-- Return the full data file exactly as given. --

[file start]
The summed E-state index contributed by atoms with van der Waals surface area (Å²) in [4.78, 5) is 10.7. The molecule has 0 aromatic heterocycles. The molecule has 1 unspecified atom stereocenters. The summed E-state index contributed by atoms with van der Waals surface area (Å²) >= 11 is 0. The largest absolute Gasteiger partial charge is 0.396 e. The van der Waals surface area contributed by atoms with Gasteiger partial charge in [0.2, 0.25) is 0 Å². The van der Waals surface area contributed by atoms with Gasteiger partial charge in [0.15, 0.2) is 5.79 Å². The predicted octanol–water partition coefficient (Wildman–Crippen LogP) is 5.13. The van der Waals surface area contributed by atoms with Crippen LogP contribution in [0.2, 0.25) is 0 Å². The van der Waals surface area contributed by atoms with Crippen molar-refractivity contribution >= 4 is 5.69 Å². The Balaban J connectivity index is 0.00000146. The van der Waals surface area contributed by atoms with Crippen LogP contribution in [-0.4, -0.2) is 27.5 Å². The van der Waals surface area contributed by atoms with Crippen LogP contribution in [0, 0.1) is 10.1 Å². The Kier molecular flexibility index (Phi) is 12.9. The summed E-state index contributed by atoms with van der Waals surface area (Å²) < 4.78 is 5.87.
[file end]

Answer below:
The summed E-state index contributed by atoms with van der Waals surface area (Å²) in [4.78, 5) is 10.7. The molecule has 0 aromatic heterocycles. The molecule has 1 unspecified atom stereocenters. The summed E-state index contributed by atoms with van der Waals surface area (Å²) >= 11 is 0. The largest absolute Gasteiger partial charge is 0.396 e. The van der Waals surface area contributed by atoms with Gasteiger partial charge in [0.2, 0.25) is 0 Å². The van der Waals surface area contributed by atoms with Gasteiger partial charge in [0.15, 0.2) is 5.79 Å². The predicted octanol–water partition coefficient (Wildman–Crippen LogP) is 5.13. The van der Waals surface area contributed by atoms with Crippen LogP contribution in [0.2, 0.25) is 0 Å². The van der Waals surface area contributed by atoms with Crippen molar-refractivity contribution >= 4 is 5.69 Å². The Balaban J connectivity index is 0.00000146. The van der Waals surface area contributed by atoms with Crippen LogP contribution in [-0.4, -0.2) is 27.5 Å². The van der Waals surface area contributed by atoms with Crippen LogP contribution in [0, 0.1) is 10.1 Å². The Kier molecular flexibility index (Phi) is 12.9. The summed E-state index contributed by atoms with van der Waals surface area (Å²) < 4.78 is 5.87.